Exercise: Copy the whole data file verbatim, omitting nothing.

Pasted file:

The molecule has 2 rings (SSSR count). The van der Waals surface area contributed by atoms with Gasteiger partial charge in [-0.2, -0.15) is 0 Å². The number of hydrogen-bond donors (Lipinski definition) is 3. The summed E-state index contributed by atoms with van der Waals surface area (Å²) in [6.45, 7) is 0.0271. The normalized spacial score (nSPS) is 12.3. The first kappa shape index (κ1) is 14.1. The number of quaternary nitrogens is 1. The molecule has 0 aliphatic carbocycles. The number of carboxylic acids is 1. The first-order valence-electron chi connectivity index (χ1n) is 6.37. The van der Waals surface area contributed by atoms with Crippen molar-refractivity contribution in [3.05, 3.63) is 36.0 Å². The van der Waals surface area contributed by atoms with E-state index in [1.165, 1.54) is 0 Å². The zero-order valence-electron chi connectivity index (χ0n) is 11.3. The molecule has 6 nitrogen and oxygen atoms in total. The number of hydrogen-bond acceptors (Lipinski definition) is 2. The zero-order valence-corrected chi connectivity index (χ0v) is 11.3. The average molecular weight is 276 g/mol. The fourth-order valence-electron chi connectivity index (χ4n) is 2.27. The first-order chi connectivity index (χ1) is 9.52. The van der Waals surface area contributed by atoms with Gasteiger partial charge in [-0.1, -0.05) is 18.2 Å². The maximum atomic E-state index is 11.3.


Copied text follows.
The molecule has 2 rings (SSSR count). The van der Waals surface area contributed by atoms with Gasteiger partial charge in [-0.2, -0.15) is 0 Å². The number of hydrogen-bond donors (Lipinski definition) is 3. The summed E-state index contributed by atoms with van der Waals surface area (Å²) in [6.45, 7) is 0.0271. The normalized spacial score (nSPS) is 12.3. The first kappa shape index (κ1) is 14.1. The number of quaternary nitrogens is 1. The molecule has 0 aliphatic carbocycles. The number of carboxylic acids is 1. The first-order valence-electron chi connectivity index (χ1n) is 6.37. The van der Waals surface area contributed by atoms with Crippen molar-refractivity contribution in [3.05, 3.63) is 36.0 Å². The van der Waals surface area contributed by atoms with E-state index in [1.165, 1.54) is 0 Å². The zero-order valence-electron chi connectivity index (χ0n) is 11.3. The molecule has 6 nitrogen and oxygen atoms in total. The number of hydrogen-bond acceptors (Lipinski definition) is 2. The zero-order valence-corrected chi connectivity index (χ0v) is 11.3. The average molecular weight is 276 g/mol. The fourth-order valence-electron chi connectivity index (χ4n) is 2.27. The first-order chi connectivity index (χ1) is 9.52. The van der Waals surface area contributed by atoms with Gasteiger partial charge in [-0.1, -0.05) is 18.2 Å². The maximum atomic E-state index is 11.3.